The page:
That supposed skepticism of central bank money is driving the creation of this particular bubble to the cheers of its true believers, and they seem not at all aware of that, is very ironic.

        Reply
  5. The Rev Kev

    Dmitry Orlov has an interesting take on Cryypto-Currencies over on Russia Insider at http://russia-insider.com/en/problem-crypto-currencies/ri21859 and in it he mentions CryptoKitties which I have read are sucking up vast amounts of energy to the point of interfering with actual bit-mining. Those CryptoKitties seemed somehow familiar until I remembered where I had seen them in the past – the Tamagotchis (https://en.wikipedia.org/wiki/Tamagotchi) from the 1990s. Maybe we should have just gone with pet rocks from the 1970s instead. At least they were energy neutral.
    Until we can perfect fusion energy or matter-antimatter engines or Zero Point Modules maybe, just maybe it might be wiser to regulate the hell out of Cryypto-Currencies by calling it a stock with all the laws that would apply to such transactions. When it gets to the point that Wall Street is setting up a futures market on them then you now that the time to bail on them is close. I was going to say how those currencies are attached to nothing of value but that is true of all fiat currencies, especially after Nixon cut the link to gold decades ago. The colossal explosion of credit since then I personally lay at his door. These Cryypto-Currencies I consider to be another variant.

    Reply
    1. Keenan

      When it gets to the point that Wall Street is setting up a futures market on them then you know that the time to bail on them is close.

      Looks like the time is now:

      “Both CBOE Global Markets and CME Group are set to launch the new futures contracts on Dec. 10 and Dec. 17, respectively. With the notable shift in the industry, bitcoin may remain well bid at least until Sunday’s listing of BTC futures on the CBOE.”

      https://www.coindesk.com/15000-and-counting-is-there-a-limit-to-bitcoins-meteoric-rally/

      Reply
  6. Ferd Nern

    Tulips, anyone?
    Cryptocurrencies almost immediately diverged from any representation of transactional worth and have gone straight to speculation. That exponential curve isn’t a good indication of long term stability. Like Star Trek collector plates and limited edition baseball cards, their value is virtual and collapses when too many speculators try to cash in.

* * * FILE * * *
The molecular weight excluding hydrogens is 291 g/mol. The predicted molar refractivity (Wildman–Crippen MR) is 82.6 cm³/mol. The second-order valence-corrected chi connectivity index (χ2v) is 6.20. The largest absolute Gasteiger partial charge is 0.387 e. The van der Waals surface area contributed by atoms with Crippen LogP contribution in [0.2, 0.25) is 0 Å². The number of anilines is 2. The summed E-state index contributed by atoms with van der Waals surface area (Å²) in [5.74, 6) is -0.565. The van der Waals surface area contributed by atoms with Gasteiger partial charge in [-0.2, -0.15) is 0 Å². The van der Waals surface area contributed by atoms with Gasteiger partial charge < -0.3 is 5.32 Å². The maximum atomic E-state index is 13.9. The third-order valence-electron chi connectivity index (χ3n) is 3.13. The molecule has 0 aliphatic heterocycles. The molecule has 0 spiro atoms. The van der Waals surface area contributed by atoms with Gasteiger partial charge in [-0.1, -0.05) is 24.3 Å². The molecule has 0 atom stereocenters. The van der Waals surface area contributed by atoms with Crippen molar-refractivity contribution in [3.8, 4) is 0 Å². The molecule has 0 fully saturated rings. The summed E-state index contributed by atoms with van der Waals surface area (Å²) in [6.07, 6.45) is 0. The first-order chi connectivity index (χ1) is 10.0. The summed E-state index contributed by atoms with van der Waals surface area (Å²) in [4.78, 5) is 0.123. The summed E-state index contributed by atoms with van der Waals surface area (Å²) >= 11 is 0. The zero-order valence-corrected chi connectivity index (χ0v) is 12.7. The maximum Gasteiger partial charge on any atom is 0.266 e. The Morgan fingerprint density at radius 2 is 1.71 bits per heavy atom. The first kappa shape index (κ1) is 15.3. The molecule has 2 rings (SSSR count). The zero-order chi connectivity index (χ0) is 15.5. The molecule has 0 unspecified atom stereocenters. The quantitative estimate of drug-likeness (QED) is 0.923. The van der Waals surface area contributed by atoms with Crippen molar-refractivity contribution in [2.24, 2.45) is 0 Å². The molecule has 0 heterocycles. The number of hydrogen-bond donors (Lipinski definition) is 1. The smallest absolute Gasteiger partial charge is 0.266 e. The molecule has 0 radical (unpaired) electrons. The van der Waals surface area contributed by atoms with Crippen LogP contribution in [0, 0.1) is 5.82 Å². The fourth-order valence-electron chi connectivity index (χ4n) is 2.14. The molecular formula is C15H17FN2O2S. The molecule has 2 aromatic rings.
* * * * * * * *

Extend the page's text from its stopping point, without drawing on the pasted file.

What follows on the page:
Reply
    1. TK421

      Yeah really. People are buying them in hopes that other people will buy them. What happens when everyone who wants some has some?

      Reply
      1. Mel

        Well, that’s the trick! Nobody wants them. The only reason people get them is they can’t get rid of them if they don’t have any.

        Reply
    2. Vatch

      The good thing about tulip bulbs is that one doesn’t need to wast huge amounts of energy generating them. Some soil, sunlight, and a little water is all that’s needed. No greenhouse gas emissions.

      Reply
  7. Louis Fyne

    yes, bitcoin electricity use should be looked at (but the majority of the mining is outside the US). but there are a lot of low-hanging energy efficiency fruit…..that could’ve been better/more forcefully addressed in the post-2008 stimulus package.

    new windows/doors, modern water heaters/furances, insulation, refrigerators, etc. i’m too lazy to do the math. but it should be easy to figure out what would happen if 85% of homes/business in America were up to modern efficiency standards.

    And PS, throw in getting rid of electricty vampires around the house, like cable boxes.

    Reply
  8. Wukchumni

    Devil’s advocate dept:

    What if all that glitters put in a performance like bitcoin, over the past 5 years, going from $20 to $15k?

    The spot price would be a sparkling million dollars per ounce…

    Reply
    1. moss